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Editor's e-Note
Most of the news about addiction is not good, so it’s refreshing to highlight an intervention that’s working. This month’s E-News Exclusive reports on a substance use prevention program that has shown success through engaging young people in local coalitions that implement policies and programs that best address their communities’ needs.

Since 2003, the project has tracked this strategy’s effectiveness by measuring experiences and behaviors among a sample of about 4,500 fifth-grade students living in 24 small- to moderate-size towns.

The initiative resulted in significantly fewer teens fighting, stealing, or engaging in illegal activities while under the influence. The study found that youths who don’t try alcohol until after the age of 18 are much less likely to become addicted, and those who refrain from smoking or crime before age 18 are unlikely to start later on—and that’s some good news.

We welcome your comments at Visit our website at, join our Facebook page, and follow us on Twitter.

— Marianne Mallon, editor
e-News Exclusive
Communities Reduce Teen Smoking, Drinking, Violence

Fewer U.S. high school students started drinking alcohol, smoking cigarettes, committing crimes, and engaging in violence before graduation when their towns used the Communities That Care prevention system during the teens’ middle school years. A University of Washington study found that the positive influence of this community-led system was sustained through high school.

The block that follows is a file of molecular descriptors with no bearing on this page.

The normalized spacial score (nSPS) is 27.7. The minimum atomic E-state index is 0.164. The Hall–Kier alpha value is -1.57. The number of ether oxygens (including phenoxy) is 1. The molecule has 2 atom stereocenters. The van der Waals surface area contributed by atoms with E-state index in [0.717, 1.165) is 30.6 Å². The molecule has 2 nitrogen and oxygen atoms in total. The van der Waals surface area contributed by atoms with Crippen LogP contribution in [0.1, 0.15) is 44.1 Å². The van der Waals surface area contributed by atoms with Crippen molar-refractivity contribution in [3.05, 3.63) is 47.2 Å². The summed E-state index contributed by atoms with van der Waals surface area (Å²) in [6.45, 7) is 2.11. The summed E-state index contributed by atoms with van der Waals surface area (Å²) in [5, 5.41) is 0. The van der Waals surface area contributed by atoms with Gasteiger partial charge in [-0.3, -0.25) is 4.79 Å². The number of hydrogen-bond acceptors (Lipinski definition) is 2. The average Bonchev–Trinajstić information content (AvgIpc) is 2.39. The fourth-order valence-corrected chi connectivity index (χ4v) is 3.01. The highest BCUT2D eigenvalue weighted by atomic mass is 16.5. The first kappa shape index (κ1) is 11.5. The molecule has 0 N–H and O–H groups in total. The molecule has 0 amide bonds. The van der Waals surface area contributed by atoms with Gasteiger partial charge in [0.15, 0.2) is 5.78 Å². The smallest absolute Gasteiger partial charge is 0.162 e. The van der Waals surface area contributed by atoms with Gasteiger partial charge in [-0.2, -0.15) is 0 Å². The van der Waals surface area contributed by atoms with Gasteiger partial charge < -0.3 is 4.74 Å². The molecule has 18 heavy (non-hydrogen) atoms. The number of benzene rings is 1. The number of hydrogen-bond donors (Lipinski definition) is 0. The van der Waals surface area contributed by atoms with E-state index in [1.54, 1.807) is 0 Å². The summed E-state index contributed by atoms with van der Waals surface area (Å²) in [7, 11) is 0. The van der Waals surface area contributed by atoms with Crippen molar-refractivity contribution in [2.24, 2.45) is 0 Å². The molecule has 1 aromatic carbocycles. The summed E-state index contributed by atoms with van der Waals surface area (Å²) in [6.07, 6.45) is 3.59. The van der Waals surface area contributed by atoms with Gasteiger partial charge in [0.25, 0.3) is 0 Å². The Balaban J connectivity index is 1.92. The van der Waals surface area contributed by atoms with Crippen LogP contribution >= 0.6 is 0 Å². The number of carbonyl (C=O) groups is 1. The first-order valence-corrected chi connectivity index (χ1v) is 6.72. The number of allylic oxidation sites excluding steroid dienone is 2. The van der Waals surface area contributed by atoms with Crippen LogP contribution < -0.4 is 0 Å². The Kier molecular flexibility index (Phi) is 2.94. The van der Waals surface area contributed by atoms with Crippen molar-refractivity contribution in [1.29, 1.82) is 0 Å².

“These towns are safer now because there are significantly fewer teens fighting, stealing, or doing things under the influence that they’d regret later,” says J. David Hawkins, PhD, lead study author and founding director of the Social Development Research Group, which is affiliated with the University of Washington School of Social Work.

The results also suggest that teens who grow up in Communities That Care towns will go on to have healthier lives. “Kids who don’t try alcohol until after age 18 are much less likely to become addicted,” Hawkins says. And “kids who refrain from smoking or crime before age 18 are very unlikely to start either later.”

Communities That Care was developed by Hawkins and study coauthor Richard Catalano, PhD, director of the Social Development Research Group. The prevention system is led by a coalition of diverse stakeholders in each community who use surveys of young people to identify risk factors that are widespread in the town and protective factors that need strengthening. Choosing from a list of prevention approaches proven to work, the local coalitions implement policies and programs that best address their communities’ needs.

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